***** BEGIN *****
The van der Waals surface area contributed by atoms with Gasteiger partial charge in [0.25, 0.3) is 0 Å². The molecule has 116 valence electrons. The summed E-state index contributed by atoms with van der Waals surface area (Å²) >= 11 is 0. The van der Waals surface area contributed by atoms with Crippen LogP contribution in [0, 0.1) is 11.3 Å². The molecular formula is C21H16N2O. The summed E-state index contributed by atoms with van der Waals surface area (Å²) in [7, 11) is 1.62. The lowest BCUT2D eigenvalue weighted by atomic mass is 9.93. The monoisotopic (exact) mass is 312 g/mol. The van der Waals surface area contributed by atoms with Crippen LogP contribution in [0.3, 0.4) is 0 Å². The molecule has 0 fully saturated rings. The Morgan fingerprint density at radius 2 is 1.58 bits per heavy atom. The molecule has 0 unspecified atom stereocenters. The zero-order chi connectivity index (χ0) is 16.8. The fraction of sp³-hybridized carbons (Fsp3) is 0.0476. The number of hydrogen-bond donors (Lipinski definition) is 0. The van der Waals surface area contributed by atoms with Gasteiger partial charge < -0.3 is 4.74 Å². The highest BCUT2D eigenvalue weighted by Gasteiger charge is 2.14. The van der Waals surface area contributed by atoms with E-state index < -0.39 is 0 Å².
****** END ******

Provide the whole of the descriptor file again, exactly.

The van der Waals surface area contributed by atoms with Gasteiger partial charge in [0.25, 0.3) is 0 Å². The molecule has 116 valence electrons. The summed E-state index contributed by atoms with van der Waals surface area (Å²) >= 11 is 0. The van der Waals surface area contributed by atoms with Crippen LogP contribution in [0, 0.1) is 11.3 Å². The molecular formula is C21H16N2O. The summed E-state index contributed by atoms with van der Waals surface area (Å²) in [7, 11) is 1.62. The lowest BCUT2D eigenvalue weighted by atomic mass is 9.93. The monoisotopic (exact) mass is 312 g/mol. The van der Waals surface area contributed by atoms with Crippen LogP contribution in [0.3, 0.4) is 0 Å². The molecule has 0 fully saturated rings. The Morgan fingerprint density at radius 2 is 1.58 bits per heavy atom. The molecule has 0 unspecified atom stereocenters. The zero-order chi connectivity index (χ0) is 16.8. The fraction of sp³-hybridized carbons (Fsp3) is 0.0476. The number of hydrogen-bond donors (Lipinski definition) is 0. The van der Waals surface area contributed by atoms with Gasteiger partial charge < -0.3 is 4.74 Å². The highest BCUT2D eigenvalue weighted by Gasteiger charge is 2.14. The van der Waals surface area contributed by atoms with E-state index < -0.39 is 0 Å².